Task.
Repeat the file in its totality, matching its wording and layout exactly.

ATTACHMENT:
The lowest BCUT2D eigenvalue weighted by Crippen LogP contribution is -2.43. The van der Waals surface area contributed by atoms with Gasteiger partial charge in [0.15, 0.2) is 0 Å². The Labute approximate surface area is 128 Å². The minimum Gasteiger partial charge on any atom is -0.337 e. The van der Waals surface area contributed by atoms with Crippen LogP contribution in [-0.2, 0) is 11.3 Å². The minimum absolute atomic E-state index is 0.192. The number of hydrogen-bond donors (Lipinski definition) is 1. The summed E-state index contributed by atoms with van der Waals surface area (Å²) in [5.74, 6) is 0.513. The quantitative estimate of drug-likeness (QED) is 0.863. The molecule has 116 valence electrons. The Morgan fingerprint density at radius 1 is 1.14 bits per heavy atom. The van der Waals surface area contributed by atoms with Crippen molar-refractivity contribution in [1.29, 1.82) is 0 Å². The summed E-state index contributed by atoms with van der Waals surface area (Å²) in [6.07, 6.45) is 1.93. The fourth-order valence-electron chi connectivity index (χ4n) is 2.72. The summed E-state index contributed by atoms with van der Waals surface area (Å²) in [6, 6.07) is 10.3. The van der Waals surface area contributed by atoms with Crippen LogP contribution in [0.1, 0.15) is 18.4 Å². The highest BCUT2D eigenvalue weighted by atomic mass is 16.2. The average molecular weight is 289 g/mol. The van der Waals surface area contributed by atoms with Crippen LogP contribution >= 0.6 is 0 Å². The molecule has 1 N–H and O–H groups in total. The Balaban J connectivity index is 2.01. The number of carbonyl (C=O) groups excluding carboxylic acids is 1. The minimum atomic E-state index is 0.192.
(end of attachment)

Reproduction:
The lowest BCUT2D eigenvalue weighted by Crippen LogP contribution is -2.43. The van der Waals surface area contributed by atoms with Gasteiger partial charge in [0.15, 0.2) is 0 Å². The Labute approximate surface area is 128 Å². The minimum Gasteiger partial charge on any atom is -0.337 e. The van der Waals surface area contributed by atoms with Crippen LogP contribution in [-0.2, 0) is 11.3 Å². The minimum absolute atomic E-state index is 0.192. The number of hydrogen-bond donors (Lipinski definition) is 1. The summed E-state index contributed by atoms with van der Waals surface area (Å²) in [5.74, 6) is 0.513. The quantitative estimate of drug-likeness (QED) is 0.863. The molecule has 116 valence electrons. The Morgan fingerprint density at radius 1 is 1.14 bits per heavy atom. The van der Waals surface area contributed by atoms with Crippen molar-refractivity contribution in [1.29, 1.82) is 0 Å². The summed E-state index contributed by atoms with van der Waals surface area (Å²) in [6.07, 6.45) is 1.93. The fourth-order valence-electron chi connectivity index (χ4n) is 2.72. The summed E-state index contributed by atoms with van der Waals surface area (Å²) in [6, 6.07) is 10.3. The van der Waals surface area contributed by atoms with Crippen LogP contribution in [0.1, 0.15) is 18.4 Å². The highest BCUT2D eigenvalue weighted by atomic mass is 16.2. The average molecular weight is 289 g/mol. The van der Waals surface area contributed by atoms with Crippen LogP contribution >= 0.6 is 0 Å². The molecule has 1 N–H and O–H groups in total. The Balaban J connectivity index is 2.01. The number of carbonyl (C=O) groups excluding carboxylic acids is 1. The minimum atomic E-state index is 0.192.